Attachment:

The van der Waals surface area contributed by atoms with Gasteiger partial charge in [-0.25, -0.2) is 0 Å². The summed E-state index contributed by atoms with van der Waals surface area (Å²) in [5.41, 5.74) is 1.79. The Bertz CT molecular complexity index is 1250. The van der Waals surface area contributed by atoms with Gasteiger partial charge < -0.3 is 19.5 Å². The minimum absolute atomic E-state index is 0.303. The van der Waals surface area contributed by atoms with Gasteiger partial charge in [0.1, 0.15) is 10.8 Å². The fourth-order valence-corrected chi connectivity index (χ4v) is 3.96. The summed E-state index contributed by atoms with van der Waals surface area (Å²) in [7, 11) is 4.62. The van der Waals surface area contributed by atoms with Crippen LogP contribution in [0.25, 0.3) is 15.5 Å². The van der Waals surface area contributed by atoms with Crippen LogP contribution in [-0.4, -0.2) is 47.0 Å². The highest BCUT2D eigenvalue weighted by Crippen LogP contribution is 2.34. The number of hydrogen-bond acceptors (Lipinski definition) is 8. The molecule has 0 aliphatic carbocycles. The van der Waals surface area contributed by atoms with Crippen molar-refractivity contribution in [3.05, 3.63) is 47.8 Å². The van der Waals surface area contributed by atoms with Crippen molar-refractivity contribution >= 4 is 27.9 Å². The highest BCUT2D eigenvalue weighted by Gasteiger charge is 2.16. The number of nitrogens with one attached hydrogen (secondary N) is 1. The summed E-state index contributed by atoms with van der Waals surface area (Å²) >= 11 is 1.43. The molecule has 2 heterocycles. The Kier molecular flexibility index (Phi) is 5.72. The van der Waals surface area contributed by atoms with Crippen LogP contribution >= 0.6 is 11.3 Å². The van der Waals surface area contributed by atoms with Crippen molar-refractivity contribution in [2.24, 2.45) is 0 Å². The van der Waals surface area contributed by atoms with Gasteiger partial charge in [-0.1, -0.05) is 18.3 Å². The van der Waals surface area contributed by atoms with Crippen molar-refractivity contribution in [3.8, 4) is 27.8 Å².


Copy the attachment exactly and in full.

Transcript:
The van der Waals surface area contributed by atoms with Gasteiger partial charge in [-0.25, -0.2) is 0 Å². The summed E-state index contributed by atoms with van der Waals surface area (Å²) in [5.41, 5.74) is 1.79. The Bertz CT molecular complexity index is 1250. The van der Waals surface area contributed by atoms with Gasteiger partial charge < -0.3 is 19.5 Å². The minimum absolute atomic E-state index is 0.303. The van der Waals surface area contributed by atoms with Gasteiger partial charge in [0.1, 0.15) is 10.8 Å². The fourth-order valence-corrected chi connectivity index (χ4v) is 3.96. The summed E-state index contributed by atoms with van der Waals surface area (Å²) in [7, 11) is 4.62. The van der Waals surface area contributed by atoms with Crippen LogP contribution in [0.25, 0.3) is 15.5 Å². The van der Waals surface area contributed by atoms with Crippen LogP contribution in [-0.4, -0.2) is 47.0 Å². The highest BCUT2D eigenvalue weighted by Crippen LogP contribution is 2.34. The number of hydrogen-bond acceptors (Lipinski definition) is 8. The molecule has 0 aliphatic carbocycles. The van der Waals surface area contributed by atoms with Crippen molar-refractivity contribution in [3.05, 3.63) is 47.8 Å². The van der Waals surface area contributed by atoms with Crippen molar-refractivity contribution >= 4 is 27.9 Å². The highest BCUT2D eigenvalue weighted by Gasteiger charge is 2.16. The number of nitrogens with one attached hydrogen (secondary N) is 1. The summed E-state index contributed by atoms with van der Waals surface area (Å²) >= 11 is 1.43. The molecule has 2 heterocycles. The Kier molecular flexibility index (Phi) is 5.72. The van der Waals surface area contributed by atoms with Crippen LogP contribution >= 0.6 is 11.3 Å². The van der Waals surface area contributed by atoms with Crippen molar-refractivity contribution in [2.24, 2.45) is 0 Å². The van der Waals surface area contributed by atoms with Gasteiger partial charge in [-0.1, -0.05) is 18.3 Å². The van der Waals surface area contributed by atoms with Crippen molar-refractivity contribution in [3.8, 4) is 27.8 Å².